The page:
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No Peace without Women


Gune Annet Mule Samuel, peace worker from South Sudan, participated in Danida Fellowship Centre’s learning programme “Conflict Transformation and Peace Building” 29 November – 17 December 2021.   We asked her to share with us her experiences, reflections, thoughts and concerns during the last twelve days of her stay in Denmark. Her story starts one week into the learning programme.

Compiled & edited by Arleen Sharon Pushparajah and Vibeke Quaade

I come from Kajo-Keji County in South Sudan, but I grew up in the Mabguru Refugee Camp in Adjumani District, Uganda. This was due to the war. My mother told me the family fled to Uganda when I was one year old. I came back to South Sudan in 2007 after I had finished my education.

Annet and her family. Photo: Courtesy of  Gune Annet Mule Samuel.
Gune Annet Mule Samuel
Thirty-four-year-old Annet Samuel aspires to become a peace maintainer. She is married and she and her husband are raising their four young children and supporting other dependents too. The children are living in Uganda for the time being because of the instability in their home region Kajo-Keji in South Sudan, while both parents are working in South Sudan. Annet holds a degree in Public Health from Mountains of the Moon University in Uganda. She has worked as a nurse and held multiple other positions within the healthcare system  in both South Sudan and Uganda for in total thirteen years before taking up her present position with DanChurchAid as a programme officer at the Department of Gender and Protection in South Sudan.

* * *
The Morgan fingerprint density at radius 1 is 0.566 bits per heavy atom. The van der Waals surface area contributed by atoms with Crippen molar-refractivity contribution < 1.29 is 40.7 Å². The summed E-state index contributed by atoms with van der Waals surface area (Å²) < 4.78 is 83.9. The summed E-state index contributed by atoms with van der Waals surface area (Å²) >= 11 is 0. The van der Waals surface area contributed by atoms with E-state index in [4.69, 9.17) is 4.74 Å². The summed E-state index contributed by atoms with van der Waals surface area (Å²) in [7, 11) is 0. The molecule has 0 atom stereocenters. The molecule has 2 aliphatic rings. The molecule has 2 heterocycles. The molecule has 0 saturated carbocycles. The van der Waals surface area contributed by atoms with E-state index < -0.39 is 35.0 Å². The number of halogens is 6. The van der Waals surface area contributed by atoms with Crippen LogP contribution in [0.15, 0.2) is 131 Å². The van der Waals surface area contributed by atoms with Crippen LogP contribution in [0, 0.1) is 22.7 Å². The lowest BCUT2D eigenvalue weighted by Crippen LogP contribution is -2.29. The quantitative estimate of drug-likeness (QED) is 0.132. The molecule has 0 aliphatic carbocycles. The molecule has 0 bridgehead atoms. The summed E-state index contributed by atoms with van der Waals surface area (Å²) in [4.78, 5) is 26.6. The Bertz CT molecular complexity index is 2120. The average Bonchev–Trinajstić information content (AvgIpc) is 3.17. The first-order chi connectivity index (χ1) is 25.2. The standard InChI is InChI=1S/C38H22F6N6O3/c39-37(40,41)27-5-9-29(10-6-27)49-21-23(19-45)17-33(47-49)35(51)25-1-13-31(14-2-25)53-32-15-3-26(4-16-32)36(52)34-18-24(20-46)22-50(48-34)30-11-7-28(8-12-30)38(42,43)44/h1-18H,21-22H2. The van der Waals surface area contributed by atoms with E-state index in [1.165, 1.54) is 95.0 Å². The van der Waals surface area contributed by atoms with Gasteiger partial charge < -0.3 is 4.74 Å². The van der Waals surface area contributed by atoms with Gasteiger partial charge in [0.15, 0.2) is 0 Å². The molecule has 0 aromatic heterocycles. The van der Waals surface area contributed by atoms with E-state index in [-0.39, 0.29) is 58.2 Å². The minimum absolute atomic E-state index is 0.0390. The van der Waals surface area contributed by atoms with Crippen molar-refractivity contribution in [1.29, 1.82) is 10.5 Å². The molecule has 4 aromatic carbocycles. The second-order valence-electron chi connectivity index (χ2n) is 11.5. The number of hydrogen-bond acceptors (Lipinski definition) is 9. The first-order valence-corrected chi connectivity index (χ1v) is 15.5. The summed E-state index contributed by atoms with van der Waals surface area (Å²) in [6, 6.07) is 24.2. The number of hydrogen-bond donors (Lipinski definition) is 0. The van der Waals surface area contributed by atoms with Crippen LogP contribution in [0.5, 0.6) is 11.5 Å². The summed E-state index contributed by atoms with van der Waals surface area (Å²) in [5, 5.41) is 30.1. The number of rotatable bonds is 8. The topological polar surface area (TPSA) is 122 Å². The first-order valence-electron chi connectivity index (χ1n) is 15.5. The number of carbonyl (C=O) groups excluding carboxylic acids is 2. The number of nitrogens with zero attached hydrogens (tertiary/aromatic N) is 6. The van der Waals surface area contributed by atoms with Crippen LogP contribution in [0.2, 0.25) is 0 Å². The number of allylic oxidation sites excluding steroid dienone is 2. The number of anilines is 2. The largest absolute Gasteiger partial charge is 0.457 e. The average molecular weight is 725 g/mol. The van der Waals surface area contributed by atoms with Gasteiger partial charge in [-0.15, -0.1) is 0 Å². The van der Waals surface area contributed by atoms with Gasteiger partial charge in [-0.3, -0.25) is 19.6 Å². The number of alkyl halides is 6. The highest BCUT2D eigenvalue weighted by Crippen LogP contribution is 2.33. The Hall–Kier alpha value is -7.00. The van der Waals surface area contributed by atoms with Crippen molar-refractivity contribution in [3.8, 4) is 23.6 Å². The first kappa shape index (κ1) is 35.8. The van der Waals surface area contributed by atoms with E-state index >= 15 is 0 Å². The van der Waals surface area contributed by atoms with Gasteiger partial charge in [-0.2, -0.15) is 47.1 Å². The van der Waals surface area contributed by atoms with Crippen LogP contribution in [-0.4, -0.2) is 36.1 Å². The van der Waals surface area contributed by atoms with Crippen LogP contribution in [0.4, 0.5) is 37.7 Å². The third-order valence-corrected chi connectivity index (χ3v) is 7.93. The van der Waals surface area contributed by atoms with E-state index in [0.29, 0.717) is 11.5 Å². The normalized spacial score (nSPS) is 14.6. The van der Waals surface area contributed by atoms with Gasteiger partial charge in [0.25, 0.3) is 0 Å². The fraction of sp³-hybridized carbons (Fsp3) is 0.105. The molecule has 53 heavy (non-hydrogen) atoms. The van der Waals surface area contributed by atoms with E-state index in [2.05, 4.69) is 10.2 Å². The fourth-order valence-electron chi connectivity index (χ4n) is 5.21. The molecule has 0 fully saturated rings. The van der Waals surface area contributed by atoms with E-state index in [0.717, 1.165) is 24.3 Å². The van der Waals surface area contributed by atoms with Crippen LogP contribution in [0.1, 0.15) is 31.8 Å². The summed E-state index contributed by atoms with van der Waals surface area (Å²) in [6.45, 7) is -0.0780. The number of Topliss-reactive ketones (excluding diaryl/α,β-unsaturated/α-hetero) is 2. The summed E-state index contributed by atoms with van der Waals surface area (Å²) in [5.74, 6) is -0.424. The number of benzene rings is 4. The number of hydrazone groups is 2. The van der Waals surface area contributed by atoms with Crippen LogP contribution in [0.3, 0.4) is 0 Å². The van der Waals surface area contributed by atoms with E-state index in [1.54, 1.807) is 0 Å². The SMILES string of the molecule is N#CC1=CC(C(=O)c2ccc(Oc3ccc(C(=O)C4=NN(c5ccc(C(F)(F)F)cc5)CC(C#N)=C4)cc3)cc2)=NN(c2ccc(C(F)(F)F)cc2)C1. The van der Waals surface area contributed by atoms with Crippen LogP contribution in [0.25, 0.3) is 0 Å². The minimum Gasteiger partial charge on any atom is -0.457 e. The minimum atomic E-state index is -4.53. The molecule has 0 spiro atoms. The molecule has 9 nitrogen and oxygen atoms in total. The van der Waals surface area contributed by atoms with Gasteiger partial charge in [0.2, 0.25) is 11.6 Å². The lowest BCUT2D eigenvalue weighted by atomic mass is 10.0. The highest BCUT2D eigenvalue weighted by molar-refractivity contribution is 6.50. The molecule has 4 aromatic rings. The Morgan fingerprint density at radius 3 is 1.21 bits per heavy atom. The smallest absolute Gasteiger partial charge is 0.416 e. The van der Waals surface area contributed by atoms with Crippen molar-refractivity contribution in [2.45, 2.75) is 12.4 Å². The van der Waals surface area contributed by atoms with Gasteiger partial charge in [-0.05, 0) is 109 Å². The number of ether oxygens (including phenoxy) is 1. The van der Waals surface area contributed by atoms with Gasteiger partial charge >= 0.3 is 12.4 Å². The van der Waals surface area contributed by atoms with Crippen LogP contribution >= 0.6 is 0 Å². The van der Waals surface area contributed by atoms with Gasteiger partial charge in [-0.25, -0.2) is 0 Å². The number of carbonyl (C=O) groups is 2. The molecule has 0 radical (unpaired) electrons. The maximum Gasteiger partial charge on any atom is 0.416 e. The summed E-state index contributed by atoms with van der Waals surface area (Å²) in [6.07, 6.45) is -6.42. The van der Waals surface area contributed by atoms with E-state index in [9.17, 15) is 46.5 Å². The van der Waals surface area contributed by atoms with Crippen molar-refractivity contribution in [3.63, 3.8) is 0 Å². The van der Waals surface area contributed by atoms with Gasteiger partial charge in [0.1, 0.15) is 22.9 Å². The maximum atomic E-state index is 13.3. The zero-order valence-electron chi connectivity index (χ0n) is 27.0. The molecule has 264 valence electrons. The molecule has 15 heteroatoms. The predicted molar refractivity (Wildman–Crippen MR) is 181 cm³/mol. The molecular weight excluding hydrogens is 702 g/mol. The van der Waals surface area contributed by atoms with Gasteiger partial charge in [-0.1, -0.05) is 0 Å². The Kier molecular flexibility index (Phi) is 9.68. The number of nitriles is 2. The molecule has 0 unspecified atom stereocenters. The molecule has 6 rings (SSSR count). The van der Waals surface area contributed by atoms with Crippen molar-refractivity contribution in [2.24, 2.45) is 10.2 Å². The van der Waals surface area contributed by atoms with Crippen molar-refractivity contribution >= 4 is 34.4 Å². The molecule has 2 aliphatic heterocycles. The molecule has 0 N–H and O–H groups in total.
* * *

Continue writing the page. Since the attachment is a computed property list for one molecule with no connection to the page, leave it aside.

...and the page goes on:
For the sake of the coming generations of children and youth, I wish to do my part in creating lasting peace in South Sudan. I work mostly with women and youth and, through my work, I strive to empower women. Empowering women is central to peacebuilding, and this can only be achieved by supporting and encouraging women to participate and engage in political life. Since I embarked on my journey to become a peace builder, conflict transformer, mediator and, ultimately, peace maintainer, I have always borne in mind the words of the Hon. Philip Pia from South Sudan’s Peace Ministry:

There is no country without a woman, there is no peace without a womanPhilip Pia
My narrative starts one week into the learning programme. The first week was an introduction to the course by our two facilitators, Mie Roesdahl and Bjørn Nygaard, and to the definitions of the various concepts that would be discussed throughout the programme. We were twenty people from different countries who participated in the programme. The twelve days I am writing about were full of group work and exercises to make us familiar with the concepts and tools of conflict transformation. This learning method and the action plan we developed during our training course will help us apply the new knowledge we have gained and implement our action plans in our work back at home.